Malaysia Vote May Rule on Racial Divide 

(New York Times) – Mr. Najib sounded defensive at times as he announced the dissolution of Parliament on national television. “Don’t gamble the future of your children and Malaysia,” he said. “Think and contemplate as much as you can before making a decision. Because that will determine the direction of the country and also your grandchildren’s future.”

When the prime minister of Malaysia, Najib Razak, announced Wednesday that he was dissolving Parliament, he set in motion an election campaign that will render judgment not just on his embattled governing coalition, but also on Malaysia’s longstanding system of dividing the power and spoils of public life on ethnic lines.

“This is a referendum on race-based politics,” Ibrahim Suffian, the director of the Merdeka Center, an independent polling agency, said of the election. “The ruling coalition continues to argue that the existing system brings stability. The opposition is talking more about politics based on class, not race.”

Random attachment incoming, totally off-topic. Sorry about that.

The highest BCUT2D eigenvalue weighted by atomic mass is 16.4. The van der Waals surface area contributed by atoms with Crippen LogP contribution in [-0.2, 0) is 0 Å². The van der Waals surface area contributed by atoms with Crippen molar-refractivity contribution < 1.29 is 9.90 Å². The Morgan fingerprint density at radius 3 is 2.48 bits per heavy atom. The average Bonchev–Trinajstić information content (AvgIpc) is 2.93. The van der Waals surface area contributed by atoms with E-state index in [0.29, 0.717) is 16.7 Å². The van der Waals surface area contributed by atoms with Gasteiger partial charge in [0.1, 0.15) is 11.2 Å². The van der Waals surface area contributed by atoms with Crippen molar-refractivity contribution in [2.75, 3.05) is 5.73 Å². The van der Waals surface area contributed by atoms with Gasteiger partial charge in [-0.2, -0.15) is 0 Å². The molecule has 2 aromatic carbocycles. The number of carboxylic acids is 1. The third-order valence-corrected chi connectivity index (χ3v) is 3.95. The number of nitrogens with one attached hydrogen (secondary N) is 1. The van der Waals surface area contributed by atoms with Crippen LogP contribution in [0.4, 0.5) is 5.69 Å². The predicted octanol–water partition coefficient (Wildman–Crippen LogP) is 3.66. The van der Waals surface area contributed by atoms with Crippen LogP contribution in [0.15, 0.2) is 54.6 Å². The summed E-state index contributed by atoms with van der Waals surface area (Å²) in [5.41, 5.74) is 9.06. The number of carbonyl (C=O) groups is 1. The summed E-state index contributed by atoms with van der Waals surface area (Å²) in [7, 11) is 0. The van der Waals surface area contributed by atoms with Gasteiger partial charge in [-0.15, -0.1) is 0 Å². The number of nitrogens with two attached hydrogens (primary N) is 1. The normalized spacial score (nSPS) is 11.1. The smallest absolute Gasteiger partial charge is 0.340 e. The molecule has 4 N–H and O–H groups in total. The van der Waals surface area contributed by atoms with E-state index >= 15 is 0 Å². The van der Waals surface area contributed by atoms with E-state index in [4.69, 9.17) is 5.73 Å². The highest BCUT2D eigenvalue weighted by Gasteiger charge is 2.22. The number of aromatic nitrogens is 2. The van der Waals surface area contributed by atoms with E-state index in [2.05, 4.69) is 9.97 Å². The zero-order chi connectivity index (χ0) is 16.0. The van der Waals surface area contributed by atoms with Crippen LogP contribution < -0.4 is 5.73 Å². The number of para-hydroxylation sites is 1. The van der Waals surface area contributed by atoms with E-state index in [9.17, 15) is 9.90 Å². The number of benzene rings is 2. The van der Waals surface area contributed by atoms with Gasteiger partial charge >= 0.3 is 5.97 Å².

The country has been led since independence in 1957 by a coalition, now known as the National Front, whose three main members are parties that define themselves on explicitly racial lines: one for Malays, the country’s largest ethnic group; one for Chinese; and one for Indians. But in recent years, the cohesion of those groups has begun to fray.

Chinese voters, who make up about one-quarter of the country’s population of nearly 30 million, have abandoned the coalition in large numbers, and the Malays who have dominated the political hierarchy for five decades are divided.

“How can you have a country based on race? It’s like South Africa 30 years ago,” said Nariza Hashim, a voter in Kuala Lumpur who is classified as Malay but who has Chinese, Indian and Scottish as well as Malay ancestors.

Though her grandfather was an early leader of the United Malays National Organization, the Malay component of the coalition, Ms. Nariza said the country’s ethnic classifications baffled her five children. “They really don’t understand why you would ask someone’s race on a government form,” she said.

The ethnic system has been reinforced over the years by paternalistic news media with close ties to the governing coalition. A leading English-language newspaper, The New Straits Times, ran an article about the elections on its front page Wednesday with a photograph of Mr. Najib waving his index finger, next to the headline “Choose wisely.”

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